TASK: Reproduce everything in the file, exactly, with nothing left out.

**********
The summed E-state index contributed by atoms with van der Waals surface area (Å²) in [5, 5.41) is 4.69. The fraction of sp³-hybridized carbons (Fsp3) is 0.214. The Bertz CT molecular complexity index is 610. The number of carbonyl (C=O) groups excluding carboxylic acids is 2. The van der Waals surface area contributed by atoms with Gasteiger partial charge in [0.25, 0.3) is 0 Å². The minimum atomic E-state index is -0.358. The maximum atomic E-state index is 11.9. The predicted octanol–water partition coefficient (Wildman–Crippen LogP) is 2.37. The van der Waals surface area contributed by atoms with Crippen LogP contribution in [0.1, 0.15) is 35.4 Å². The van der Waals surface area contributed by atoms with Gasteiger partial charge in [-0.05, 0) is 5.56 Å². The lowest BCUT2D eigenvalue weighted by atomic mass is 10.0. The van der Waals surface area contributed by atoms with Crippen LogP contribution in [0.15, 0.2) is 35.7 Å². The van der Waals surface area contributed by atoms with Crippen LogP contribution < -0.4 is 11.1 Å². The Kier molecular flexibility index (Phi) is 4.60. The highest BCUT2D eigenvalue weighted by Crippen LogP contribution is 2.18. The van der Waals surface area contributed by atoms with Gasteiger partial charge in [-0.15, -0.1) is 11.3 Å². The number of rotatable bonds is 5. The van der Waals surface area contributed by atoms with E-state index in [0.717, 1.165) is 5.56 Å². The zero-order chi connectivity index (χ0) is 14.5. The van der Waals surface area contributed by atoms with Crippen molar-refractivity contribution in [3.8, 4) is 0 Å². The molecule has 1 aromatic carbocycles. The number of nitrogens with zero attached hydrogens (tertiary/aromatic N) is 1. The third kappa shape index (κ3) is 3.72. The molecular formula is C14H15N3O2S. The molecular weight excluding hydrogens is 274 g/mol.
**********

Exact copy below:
The summed E-state index contributed by atoms with van der Waals surface area (Å²) in [5, 5.41) is 4.69. The fraction of sp³-hybridized carbons (Fsp3) is 0.214. The Bertz CT molecular complexity index is 610. The number of carbonyl (C=O) groups excluding carboxylic acids is 2. The van der Waals surface area contributed by atoms with Gasteiger partial charge in [0.25, 0.3) is 0 Å². The minimum atomic E-state index is -0.358. The maximum atomic E-state index is 11.9. The predicted octanol–water partition coefficient (Wildman–Crippen LogP) is 2.37. The van der Waals surface area contributed by atoms with Crippen LogP contribution in [0.1, 0.15) is 35.4 Å². The van der Waals surface area contributed by atoms with Gasteiger partial charge in [-0.05, 0) is 5.56 Å². The lowest BCUT2D eigenvalue weighted by atomic mass is 10.0. The van der Waals surface area contributed by atoms with Crippen LogP contribution in [0.15, 0.2) is 35.7 Å². The van der Waals surface area contributed by atoms with Crippen LogP contribution < -0.4 is 11.1 Å². The Kier molecular flexibility index (Phi) is 4.60. The highest BCUT2D eigenvalue weighted by Crippen LogP contribution is 2.18. The van der Waals surface area contributed by atoms with Gasteiger partial charge in [-0.15, -0.1) is 11.3 Å². The number of rotatable bonds is 5. The van der Waals surface area contributed by atoms with E-state index in [0.717, 1.165) is 5.56 Å². The zero-order chi connectivity index (χ0) is 14.5. The van der Waals surface area contributed by atoms with Crippen molar-refractivity contribution in [3.8, 4) is 0 Å². The molecule has 1 aromatic carbocycles. The number of nitrogens with zero attached hydrogens (tertiary/aromatic N) is 1. The third kappa shape index (κ3) is 3.72. The molecular formula is C14H15N3O2S. The molecular weight excluding hydrogens is 274 g/mol.